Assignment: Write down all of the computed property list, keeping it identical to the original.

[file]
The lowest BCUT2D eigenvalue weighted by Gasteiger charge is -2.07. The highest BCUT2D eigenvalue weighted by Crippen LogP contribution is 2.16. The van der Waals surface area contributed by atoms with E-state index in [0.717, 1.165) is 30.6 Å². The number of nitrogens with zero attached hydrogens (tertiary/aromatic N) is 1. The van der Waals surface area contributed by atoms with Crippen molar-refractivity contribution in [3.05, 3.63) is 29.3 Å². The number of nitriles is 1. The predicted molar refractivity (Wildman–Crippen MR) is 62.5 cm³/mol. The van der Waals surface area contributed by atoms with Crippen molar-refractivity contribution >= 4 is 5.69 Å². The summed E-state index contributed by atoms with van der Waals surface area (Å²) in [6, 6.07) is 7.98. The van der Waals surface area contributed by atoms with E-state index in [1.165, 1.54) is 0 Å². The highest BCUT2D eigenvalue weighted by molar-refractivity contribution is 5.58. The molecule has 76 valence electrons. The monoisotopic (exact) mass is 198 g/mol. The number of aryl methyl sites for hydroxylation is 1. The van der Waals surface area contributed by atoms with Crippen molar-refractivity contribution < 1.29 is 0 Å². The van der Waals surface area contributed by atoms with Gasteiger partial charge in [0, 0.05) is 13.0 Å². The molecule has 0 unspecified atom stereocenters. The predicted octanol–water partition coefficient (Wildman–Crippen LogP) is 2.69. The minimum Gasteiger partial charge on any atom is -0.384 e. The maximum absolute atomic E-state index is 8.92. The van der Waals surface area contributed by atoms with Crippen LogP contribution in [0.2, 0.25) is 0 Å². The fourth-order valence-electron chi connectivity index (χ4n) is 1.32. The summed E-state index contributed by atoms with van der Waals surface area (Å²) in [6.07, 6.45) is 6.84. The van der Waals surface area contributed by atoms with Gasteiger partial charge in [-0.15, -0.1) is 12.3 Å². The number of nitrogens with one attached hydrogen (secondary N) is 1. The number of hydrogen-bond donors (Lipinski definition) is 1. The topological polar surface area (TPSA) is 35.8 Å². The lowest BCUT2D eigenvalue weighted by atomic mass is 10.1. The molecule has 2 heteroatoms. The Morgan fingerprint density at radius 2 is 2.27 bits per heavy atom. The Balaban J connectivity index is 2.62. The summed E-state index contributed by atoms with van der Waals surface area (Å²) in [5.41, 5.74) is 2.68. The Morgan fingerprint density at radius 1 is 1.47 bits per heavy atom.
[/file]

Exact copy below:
The lowest BCUT2D eigenvalue weighted by Gasteiger charge is -2.07. The highest BCUT2D eigenvalue weighted by Crippen LogP contribution is 2.16. The van der Waals surface area contributed by atoms with E-state index in [0.717, 1.165) is 30.6 Å². The number of nitrogens with zero attached hydrogens (tertiary/aromatic N) is 1. The van der Waals surface area contributed by atoms with Crippen molar-refractivity contribution in [3.05, 3.63) is 29.3 Å². The number of nitriles is 1. The predicted molar refractivity (Wildman–Crippen MR) is 62.5 cm³/mol. The van der Waals surface area contributed by atoms with Crippen molar-refractivity contribution >= 4 is 5.69 Å². The summed E-state index contributed by atoms with van der Waals surface area (Å²) in [6, 6.07) is 7.98. The van der Waals surface area contributed by atoms with E-state index in [1.165, 1.54) is 0 Å². The highest BCUT2D eigenvalue weighted by molar-refractivity contribution is 5.58. The molecule has 76 valence electrons. The monoisotopic (exact) mass is 198 g/mol. The number of aryl methyl sites for hydroxylation is 1. The van der Waals surface area contributed by atoms with Crippen molar-refractivity contribution < 1.29 is 0 Å². The van der Waals surface area contributed by atoms with Gasteiger partial charge in [0, 0.05) is 13.0 Å². The molecule has 0 unspecified atom stereocenters. The predicted octanol–water partition coefficient (Wildman–Crippen LogP) is 2.69. The minimum Gasteiger partial charge on any atom is -0.384 e. The maximum absolute atomic E-state index is 8.92. The van der Waals surface area contributed by atoms with Crippen LogP contribution in [0.2, 0.25) is 0 Å². The fourth-order valence-electron chi connectivity index (χ4n) is 1.32. The summed E-state index contributed by atoms with van der Waals surface area (Å²) in [6.07, 6.45) is 6.84. The van der Waals surface area contributed by atoms with Gasteiger partial charge in [-0.15, -0.1) is 12.3 Å². The number of nitrogens with one attached hydrogen (secondary N) is 1. The number of hydrogen-bond donors (Lipinski definition) is 1. The topological polar surface area (TPSA) is 35.8 Å². The lowest BCUT2D eigenvalue weighted by atomic mass is 10.1. The molecule has 2 heteroatoms. The Morgan fingerprint density at radius 2 is 2.27 bits per heavy atom. The Balaban J connectivity index is 2.62. The summed E-state index contributed by atoms with van der Waals surface area (Å²) in [5.41, 5.74) is 2.68. The Morgan fingerprint density at radius 1 is 1.47 bits per heavy atom.